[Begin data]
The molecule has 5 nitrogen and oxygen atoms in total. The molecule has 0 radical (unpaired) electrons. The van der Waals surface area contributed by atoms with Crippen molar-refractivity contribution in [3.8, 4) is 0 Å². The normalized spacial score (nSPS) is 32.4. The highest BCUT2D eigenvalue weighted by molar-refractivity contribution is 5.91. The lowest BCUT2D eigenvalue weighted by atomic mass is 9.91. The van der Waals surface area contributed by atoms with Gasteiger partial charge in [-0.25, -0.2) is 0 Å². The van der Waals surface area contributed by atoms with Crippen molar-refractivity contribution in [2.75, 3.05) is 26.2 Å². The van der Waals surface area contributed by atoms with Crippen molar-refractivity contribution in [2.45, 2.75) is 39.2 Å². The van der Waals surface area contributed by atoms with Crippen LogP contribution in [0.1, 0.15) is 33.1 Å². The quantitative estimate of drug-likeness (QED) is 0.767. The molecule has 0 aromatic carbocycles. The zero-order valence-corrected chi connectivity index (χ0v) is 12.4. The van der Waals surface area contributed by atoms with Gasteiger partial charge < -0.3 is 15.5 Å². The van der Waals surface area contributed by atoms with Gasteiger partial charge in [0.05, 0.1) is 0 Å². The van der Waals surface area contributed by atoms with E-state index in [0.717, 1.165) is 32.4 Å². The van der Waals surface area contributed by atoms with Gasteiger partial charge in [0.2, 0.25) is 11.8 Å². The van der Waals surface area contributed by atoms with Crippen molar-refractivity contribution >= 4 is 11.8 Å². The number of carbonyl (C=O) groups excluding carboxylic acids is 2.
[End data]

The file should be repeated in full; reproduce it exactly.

The molecule has 5 nitrogen and oxygen atoms in total. The molecule has 0 radical (unpaired) electrons. The van der Waals surface area contributed by atoms with Crippen molar-refractivity contribution in [3.8, 4) is 0 Å². The normalized spacial score (nSPS) is 32.4. The highest BCUT2D eigenvalue weighted by molar-refractivity contribution is 5.91. The lowest BCUT2D eigenvalue weighted by atomic mass is 9.91. The van der Waals surface area contributed by atoms with Gasteiger partial charge in [-0.25, -0.2) is 0 Å². The van der Waals surface area contributed by atoms with Crippen molar-refractivity contribution in [2.75, 3.05) is 26.2 Å². The van der Waals surface area contributed by atoms with Crippen molar-refractivity contribution in [2.45, 2.75) is 39.2 Å². The van der Waals surface area contributed by atoms with Crippen LogP contribution in [0.1, 0.15) is 33.1 Å². The quantitative estimate of drug-likeness (QED) is 0.767. The molecule has 0 aromatic carbocycles. The zero-order valence-corrected chi connectivity index (χ0v) is 12.4. The van der Waals surface area contributed by atoms with Gasteiger partial charge < -0.3 is 15.5 Å². The van der Waals surface area contributed by atoms with Gasteiger partial charge in [0.05, 0.1) is 0 Å². The van der Waals surface area contributed by atoms with E-state index in [0.717, 1.165) is 32.4 Å². The van der Waals surface area contributed by atoms with Gasteiger partial charge in [0.2, 0.25) is 11.8 Å². The van der Waals surface area contributed by atoms with Crippen molar-refractivity contribution >= 4 is 11.8 Å². The number of carbonyl (C=O) groups excluding carboxylic acids is 2.